NEW YORK – On the 99th anniversary of the start of the massacre and deportation of a significant share of the Armenian population in the dying days of the Ottoman Empire, Turkish Prime Minister Recep Tayyip Erdoğan issued a very positive statement. The decision to acknowledge what Armenians call Genocide Remembrance Day may well represent a breakthrough, given modern Turkey’s persistent refusal to call what happened “genocide.” But it is only a start.
Erdoğan’s statement recognized the significance of the date and offered condolences to the victims’ descendants. “It is a duty of humanity,” he said, “to acknowledge that Armenians remember the suffering experienced in that period….” Moreover, Erdoğan accepted that those who speak out more pointedly about what took place may do so: “In Turkey, expressing differing opinions and thoughts freely on the events of 1915 is the requirement of a pluralistic perspective, as well as of a culture of democracy and modernity.”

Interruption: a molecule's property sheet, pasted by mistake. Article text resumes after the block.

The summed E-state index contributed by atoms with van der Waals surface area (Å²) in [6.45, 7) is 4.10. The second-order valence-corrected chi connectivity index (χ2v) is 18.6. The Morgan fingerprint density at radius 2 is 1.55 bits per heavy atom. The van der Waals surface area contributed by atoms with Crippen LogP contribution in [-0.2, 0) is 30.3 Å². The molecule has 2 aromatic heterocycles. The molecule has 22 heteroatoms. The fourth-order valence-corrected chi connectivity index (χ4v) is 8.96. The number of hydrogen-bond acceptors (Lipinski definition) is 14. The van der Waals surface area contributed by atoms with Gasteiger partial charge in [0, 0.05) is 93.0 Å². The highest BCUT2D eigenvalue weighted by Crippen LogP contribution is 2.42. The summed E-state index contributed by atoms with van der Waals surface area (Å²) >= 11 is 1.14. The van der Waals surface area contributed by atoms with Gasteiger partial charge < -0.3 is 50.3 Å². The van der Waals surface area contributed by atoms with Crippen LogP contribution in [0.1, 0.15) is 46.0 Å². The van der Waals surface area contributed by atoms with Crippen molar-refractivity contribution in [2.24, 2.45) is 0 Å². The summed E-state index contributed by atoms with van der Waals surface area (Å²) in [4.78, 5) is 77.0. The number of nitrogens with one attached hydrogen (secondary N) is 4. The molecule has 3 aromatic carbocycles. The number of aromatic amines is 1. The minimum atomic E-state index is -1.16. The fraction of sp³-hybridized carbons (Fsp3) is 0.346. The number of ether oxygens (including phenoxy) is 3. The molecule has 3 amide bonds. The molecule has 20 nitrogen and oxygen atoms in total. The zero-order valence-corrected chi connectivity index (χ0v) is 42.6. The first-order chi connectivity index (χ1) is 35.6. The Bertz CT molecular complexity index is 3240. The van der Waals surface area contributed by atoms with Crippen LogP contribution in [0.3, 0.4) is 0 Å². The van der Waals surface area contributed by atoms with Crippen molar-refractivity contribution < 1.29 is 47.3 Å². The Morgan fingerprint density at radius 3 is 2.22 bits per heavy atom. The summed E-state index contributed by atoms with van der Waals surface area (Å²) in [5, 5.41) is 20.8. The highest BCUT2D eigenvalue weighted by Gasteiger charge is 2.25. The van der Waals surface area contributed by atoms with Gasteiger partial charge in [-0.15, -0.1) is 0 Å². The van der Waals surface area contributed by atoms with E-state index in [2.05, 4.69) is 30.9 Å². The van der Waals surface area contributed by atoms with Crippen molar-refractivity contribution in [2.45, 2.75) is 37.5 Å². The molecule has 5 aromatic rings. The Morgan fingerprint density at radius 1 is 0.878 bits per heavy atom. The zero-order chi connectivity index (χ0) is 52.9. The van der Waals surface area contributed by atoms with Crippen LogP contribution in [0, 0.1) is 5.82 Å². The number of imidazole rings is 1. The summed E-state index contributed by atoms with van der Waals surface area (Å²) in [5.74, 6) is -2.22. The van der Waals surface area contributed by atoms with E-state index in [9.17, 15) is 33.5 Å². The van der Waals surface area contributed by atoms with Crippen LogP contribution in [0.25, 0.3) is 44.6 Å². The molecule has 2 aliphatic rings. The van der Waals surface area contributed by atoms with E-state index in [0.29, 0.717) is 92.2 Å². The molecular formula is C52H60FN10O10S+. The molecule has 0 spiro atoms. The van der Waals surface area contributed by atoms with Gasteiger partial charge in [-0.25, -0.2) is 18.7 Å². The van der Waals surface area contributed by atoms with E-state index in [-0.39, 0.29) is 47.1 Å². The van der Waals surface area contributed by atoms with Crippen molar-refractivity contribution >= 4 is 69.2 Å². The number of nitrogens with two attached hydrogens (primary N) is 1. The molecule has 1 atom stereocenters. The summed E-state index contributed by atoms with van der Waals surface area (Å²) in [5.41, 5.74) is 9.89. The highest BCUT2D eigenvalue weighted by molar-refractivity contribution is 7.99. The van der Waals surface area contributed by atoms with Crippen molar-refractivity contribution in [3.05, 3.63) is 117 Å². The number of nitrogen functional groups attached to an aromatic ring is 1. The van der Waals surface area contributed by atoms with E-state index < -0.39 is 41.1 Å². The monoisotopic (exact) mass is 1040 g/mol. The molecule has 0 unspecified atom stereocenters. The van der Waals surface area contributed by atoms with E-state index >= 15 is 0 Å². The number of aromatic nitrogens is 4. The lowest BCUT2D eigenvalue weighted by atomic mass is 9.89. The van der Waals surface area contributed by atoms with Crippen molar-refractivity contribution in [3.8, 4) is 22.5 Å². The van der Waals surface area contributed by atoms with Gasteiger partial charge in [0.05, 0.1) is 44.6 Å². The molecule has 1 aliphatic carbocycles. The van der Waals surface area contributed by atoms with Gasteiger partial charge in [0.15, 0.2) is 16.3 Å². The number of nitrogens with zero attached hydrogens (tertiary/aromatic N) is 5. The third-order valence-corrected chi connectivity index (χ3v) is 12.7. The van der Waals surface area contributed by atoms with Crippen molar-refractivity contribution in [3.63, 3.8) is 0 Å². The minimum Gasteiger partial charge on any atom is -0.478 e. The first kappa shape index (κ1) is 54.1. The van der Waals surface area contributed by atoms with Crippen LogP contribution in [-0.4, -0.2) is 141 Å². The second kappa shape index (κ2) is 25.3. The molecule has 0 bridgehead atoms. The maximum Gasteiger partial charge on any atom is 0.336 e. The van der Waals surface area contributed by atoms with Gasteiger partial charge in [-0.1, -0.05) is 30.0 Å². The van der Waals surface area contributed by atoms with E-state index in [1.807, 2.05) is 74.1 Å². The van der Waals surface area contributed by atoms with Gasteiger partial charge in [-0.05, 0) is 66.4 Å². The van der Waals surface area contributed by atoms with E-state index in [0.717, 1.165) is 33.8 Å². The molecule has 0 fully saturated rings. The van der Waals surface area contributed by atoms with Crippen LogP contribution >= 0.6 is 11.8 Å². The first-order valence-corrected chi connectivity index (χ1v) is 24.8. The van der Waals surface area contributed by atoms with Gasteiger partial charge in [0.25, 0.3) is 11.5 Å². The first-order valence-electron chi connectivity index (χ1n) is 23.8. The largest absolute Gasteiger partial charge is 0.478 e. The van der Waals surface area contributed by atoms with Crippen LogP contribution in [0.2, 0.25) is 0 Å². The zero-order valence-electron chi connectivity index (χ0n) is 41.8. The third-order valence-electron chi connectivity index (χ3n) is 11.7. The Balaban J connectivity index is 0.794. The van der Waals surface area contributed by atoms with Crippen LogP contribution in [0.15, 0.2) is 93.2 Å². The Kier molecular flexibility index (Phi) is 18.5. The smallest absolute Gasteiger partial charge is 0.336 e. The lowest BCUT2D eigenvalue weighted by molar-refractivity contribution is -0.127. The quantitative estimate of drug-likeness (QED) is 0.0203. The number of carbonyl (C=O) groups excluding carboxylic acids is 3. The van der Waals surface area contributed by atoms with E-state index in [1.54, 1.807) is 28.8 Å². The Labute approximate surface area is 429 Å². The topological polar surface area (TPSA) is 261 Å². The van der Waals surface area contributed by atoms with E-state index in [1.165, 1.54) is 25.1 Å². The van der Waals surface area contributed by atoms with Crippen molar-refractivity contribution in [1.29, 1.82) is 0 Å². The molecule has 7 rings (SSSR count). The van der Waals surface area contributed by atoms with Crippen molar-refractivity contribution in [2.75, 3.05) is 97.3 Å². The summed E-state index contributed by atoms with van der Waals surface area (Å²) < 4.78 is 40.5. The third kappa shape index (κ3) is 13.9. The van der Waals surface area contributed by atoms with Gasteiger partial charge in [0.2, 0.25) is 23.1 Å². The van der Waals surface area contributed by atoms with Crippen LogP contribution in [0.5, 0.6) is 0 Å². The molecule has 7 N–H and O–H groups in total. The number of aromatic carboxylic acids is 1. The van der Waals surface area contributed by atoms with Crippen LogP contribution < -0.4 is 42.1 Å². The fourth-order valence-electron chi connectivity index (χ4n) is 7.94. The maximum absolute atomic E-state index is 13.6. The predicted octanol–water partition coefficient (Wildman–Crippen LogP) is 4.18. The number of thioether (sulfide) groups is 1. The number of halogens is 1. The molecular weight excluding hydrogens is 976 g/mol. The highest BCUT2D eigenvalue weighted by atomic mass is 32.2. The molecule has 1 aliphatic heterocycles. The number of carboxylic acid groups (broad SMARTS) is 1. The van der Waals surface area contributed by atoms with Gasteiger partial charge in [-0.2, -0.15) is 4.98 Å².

Perhaps most important, Erdoğan’s statement suggests that there is room for Turkey to go further in the run-up to the centenary of the crimes that began on April 24, 1915, which many people – not only Armenians – regard as a genocide. One additional step, for example, would be to describe the events that caused the Armenians’ suffering and to acknowledge who caused it.
Turkey is far from alone in having to face up to terrible crimes committed by previous generations. In general, those states whose leaders have forthrightly apologized for past crimes have benefited from doing so.